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Rookie Smarts

Why Learning Beats Knowing in the New Game of Work

By Liz Wiseman
  • Read in 15 minutes
  • Contains 9 key ideas
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Rookie Smarts by Liz Wiseman

The world is changing faster than ever. Rookies and inexperienced employees have an advantage in the workplace when they are willing to learn and adapt. Rookie Smarts shows how, when projects are approached with fresh eyes, organizations succeed. It also includes helpful tips on how even experienced workers can stay sharp by developing a rookie mindset.

Key idea 1 of 9

In today’s fast-paced workplace, hiring a rookie can be an advantage.

Next time you’re faced with a stack of resumes, look beyond experience. The strongest candidates might be rookies, or someone without experience. Why? Because technology has changed the modern workplace in three distinctive ways that work in their favor.

First, our knowledge about the world is increasing faster than ever. In fact, every year and a half or so, human knowledge doubles.

Second, because of constantly improving research, new findings are rapidly proving old ones false. Therefore, mastery of old knowledge is becoming less and less relevant.

Take for example, a 2005 study which showed that the annual knowledge relevance decay rate—or how much knowledge becomes irrelevant each year—is 15 percent overall and up to 30 percent for high tech knowledge. So if workers aren’t continuously learning, only about 15 percent of what they know may be up-to-date in five years.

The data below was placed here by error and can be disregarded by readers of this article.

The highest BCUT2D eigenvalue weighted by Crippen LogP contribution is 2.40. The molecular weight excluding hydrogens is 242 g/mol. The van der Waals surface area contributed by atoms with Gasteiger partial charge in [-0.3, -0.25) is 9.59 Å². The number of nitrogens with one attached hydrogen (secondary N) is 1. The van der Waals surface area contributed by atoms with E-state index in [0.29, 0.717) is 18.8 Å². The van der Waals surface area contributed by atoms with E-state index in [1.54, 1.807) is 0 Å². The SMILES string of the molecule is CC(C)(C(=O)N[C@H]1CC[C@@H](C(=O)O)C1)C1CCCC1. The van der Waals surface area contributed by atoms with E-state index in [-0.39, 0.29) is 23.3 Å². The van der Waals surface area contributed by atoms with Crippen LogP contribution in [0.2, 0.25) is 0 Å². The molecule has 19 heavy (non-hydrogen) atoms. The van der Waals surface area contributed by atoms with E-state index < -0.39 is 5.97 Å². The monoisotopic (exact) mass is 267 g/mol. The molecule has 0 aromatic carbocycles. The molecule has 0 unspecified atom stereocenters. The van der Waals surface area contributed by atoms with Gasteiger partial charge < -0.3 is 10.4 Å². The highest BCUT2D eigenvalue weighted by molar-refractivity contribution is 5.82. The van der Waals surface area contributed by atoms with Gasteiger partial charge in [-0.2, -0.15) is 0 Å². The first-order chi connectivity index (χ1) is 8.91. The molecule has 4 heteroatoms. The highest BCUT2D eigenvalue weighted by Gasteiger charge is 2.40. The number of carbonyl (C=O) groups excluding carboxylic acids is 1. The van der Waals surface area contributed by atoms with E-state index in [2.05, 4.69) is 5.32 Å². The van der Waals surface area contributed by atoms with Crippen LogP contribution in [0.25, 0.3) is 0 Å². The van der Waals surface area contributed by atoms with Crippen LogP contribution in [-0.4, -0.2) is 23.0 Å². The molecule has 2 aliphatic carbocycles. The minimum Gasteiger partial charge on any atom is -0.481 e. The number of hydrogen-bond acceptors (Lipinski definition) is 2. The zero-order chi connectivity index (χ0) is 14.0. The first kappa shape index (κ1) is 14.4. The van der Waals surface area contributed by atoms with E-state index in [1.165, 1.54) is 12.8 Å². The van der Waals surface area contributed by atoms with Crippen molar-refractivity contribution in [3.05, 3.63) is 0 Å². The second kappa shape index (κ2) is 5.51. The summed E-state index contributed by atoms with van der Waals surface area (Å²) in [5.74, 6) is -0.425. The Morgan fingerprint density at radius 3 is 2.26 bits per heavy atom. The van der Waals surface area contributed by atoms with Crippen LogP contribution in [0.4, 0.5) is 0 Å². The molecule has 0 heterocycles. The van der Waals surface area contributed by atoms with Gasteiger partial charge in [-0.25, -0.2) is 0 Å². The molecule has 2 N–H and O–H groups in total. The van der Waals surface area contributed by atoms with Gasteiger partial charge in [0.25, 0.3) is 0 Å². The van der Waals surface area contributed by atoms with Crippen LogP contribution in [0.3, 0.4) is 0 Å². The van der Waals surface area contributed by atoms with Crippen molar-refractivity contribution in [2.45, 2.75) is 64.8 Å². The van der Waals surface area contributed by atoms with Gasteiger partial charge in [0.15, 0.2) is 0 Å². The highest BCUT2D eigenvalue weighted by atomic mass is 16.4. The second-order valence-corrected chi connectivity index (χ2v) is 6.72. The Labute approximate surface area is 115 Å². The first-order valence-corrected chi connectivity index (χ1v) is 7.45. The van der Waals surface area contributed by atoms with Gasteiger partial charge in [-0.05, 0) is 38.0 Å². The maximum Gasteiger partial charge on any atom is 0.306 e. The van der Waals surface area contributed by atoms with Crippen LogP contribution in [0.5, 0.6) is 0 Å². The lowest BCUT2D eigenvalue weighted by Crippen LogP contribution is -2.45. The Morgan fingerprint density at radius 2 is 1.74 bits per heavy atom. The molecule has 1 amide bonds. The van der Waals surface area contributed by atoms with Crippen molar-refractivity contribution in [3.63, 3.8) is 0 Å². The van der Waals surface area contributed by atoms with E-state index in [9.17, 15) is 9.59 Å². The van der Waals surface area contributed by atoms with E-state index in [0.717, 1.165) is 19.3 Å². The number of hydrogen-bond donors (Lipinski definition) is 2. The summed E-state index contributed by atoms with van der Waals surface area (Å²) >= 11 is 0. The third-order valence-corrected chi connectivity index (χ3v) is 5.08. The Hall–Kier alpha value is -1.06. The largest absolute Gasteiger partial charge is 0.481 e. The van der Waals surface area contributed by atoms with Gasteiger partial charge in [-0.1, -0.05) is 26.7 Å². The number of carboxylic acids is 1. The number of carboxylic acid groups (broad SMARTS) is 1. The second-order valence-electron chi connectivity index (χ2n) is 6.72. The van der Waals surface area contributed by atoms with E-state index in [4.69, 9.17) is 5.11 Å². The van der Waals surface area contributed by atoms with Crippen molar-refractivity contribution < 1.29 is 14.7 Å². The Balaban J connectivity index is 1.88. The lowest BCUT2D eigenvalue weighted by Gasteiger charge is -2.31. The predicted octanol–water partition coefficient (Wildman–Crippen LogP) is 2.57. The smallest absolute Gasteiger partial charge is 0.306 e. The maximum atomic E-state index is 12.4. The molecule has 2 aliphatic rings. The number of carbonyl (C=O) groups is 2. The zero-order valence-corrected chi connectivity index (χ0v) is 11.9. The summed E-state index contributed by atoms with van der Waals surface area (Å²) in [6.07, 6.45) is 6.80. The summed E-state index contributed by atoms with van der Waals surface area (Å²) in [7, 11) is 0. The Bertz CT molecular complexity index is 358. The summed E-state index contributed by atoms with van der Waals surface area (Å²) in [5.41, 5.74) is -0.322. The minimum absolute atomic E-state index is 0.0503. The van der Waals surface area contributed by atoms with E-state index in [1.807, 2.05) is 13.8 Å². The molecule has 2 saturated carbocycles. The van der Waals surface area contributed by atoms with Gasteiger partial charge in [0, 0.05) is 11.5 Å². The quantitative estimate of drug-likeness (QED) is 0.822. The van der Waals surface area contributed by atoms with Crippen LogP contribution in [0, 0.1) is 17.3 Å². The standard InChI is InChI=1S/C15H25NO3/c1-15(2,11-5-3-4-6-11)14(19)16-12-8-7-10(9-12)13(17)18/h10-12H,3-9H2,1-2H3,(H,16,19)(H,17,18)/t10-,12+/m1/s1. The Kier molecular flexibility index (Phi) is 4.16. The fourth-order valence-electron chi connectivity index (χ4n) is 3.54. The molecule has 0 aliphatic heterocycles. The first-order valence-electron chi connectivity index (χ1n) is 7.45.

The final change is that technological advancements have expanded the workplace beyond the 9-to-5 day. Now, it’s standard practice to get an email from the boss at 9PM and be expected to respond.

Due to these developments, experienced workers can struggle in this new environment. Many find it difficult to keep asking questions and learning when they’ve already accumulated a base of knowledge earlier in their careers. In addition, it’s harder for them to look for new solutions when they already have an old method that has worked in the past.

On the other hand, rookies aren’t yet set in their ways, so they’re predisposed to deal well with change. They are willing and eager to learn and try new solutions. In the modern workplace, these traits are what translates into success.

Because whether it’s day one on the job or day 1,000, the enemy of success is cutting ourselves off from new information and approaches.

What makes rookies so valuable? Read on to find out how the rookie mindset leads to success and how everyone can have it.

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